Recruiting often seems like a mysterious process. Every college athlete has a unique tale of how she caught coaches' attention and received scholarship offers or walk-on opportunities. For some, the offers seem to roll in with little effort. Others spend significant time and money trying to garner elusive scholarships with few results.
While the NASA staff can't offer you "10 Steps to a Guaranteed Scholarship," we can help simplify the recruiting process.
Preparing for a college scholarship begins well before an athlete's senior year. The Rich Kern Recruiting Registry provides a well-written recruiting timeline. It outlines steps volleyball players should take each year of high school in order to berecruited. We recommend that NASA athletes who want to play in college print this timeline and place it prominently in a recruiting binder and refer back to it often. Use the binder to compile your volleyball stats, records, awards and highlights throughout high school and club. The binder will be useful when you begin promoting your athletic skills and experience through recruiting registries, highlight videos, player websites, and e-mails to college coaches.
Recruiting is a proactive process. College coaches won't recruit you if they've never heard of you or seen you play. There are many avenues to gain visibility and exposure. As a NASA player, you already have a few factors in your favor. First, your team plays in large tournaments that college coaches often attend. Second, your club staff is comprised of former college players and coaches who maintain regular contact with college coaches at various levels of intercollegiate volleyball.
According to the recruiting timeline referenced above, the sophomore year of high school is a good time for most players to begin contacting college coaches. You may contact them via e-mail or postal mail. We suggest making a broad list of colleges you are interested in attending and contacting their coaches by both e-mail and postal mail. Briefly introduce yourself, state why you are interested in their program, include your club or high school schedule, athletic resume and possibly your highlight, skills or match video (see below). We have provided an athletic resume template for NASA players to use when developing their own athletic resume: athletic resume in MS Word or athletic resume PDF.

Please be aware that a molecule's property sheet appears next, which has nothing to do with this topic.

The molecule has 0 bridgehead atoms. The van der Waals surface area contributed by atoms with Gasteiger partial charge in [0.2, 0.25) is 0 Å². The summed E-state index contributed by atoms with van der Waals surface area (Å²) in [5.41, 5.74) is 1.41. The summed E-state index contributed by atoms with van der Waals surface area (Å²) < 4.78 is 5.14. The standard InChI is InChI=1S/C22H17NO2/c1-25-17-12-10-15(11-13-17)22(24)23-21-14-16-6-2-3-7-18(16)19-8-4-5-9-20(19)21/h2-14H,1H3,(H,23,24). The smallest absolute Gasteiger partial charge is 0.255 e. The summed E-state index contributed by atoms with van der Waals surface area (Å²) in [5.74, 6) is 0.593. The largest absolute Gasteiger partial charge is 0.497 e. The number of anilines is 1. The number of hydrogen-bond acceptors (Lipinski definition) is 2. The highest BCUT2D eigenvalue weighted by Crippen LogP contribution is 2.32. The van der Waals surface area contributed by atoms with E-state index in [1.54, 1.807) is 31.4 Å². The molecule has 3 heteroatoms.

Continue contacting your list of college coaches at least twice a year: once before the season to provide your schedule and once after the season to share any awards you received or season highlights. Athetes may contact college coaches more frequently, but remember to be friendly and assertive without being overbearing.
An easy method for getting your name out is to sign up with (free) recruiting registries. These online services maintain large databases of volleyball player information that college coaches may search when looking for recruits. Some popular networks/registries that volleyball coaches access for college sports recruiting include:
For example, college coaches use the Rich Kern registry to find athletes, plus athletes once registered can view what positions registered schools are looking to fill. A sampling can be viewed on the registry site.
Once you sign up for these registries, be sure to update your information each season with new schedules, awards, and possibly videos.
Individual Recruiting Videos
Since the dawn of reel-to-reel and VHS, college coaches have spent innumerable hours viewing videos of potential recruits in action. If properly produced, highlight videos can be a great way to introduce yourself to a coach and get on his recruiting radar. Coaches generally enjoy highlight videos, assuming the highlights are well-spaced, clearly presented and concise. Some coaches enjoy footage of a player performing volleyball skills relevant to the player's position--again keep it brief. The other thing coaches enjoy in a recruit's video is uncut match footage. Pick a good set, or a good stretch of play for yourself and your team, but don't expect a college coach to grab the jumbo popcorn and watch your entire season. Unfortunately, the amount of time a coach has available to dedicate to watching your video is far less than we would hope.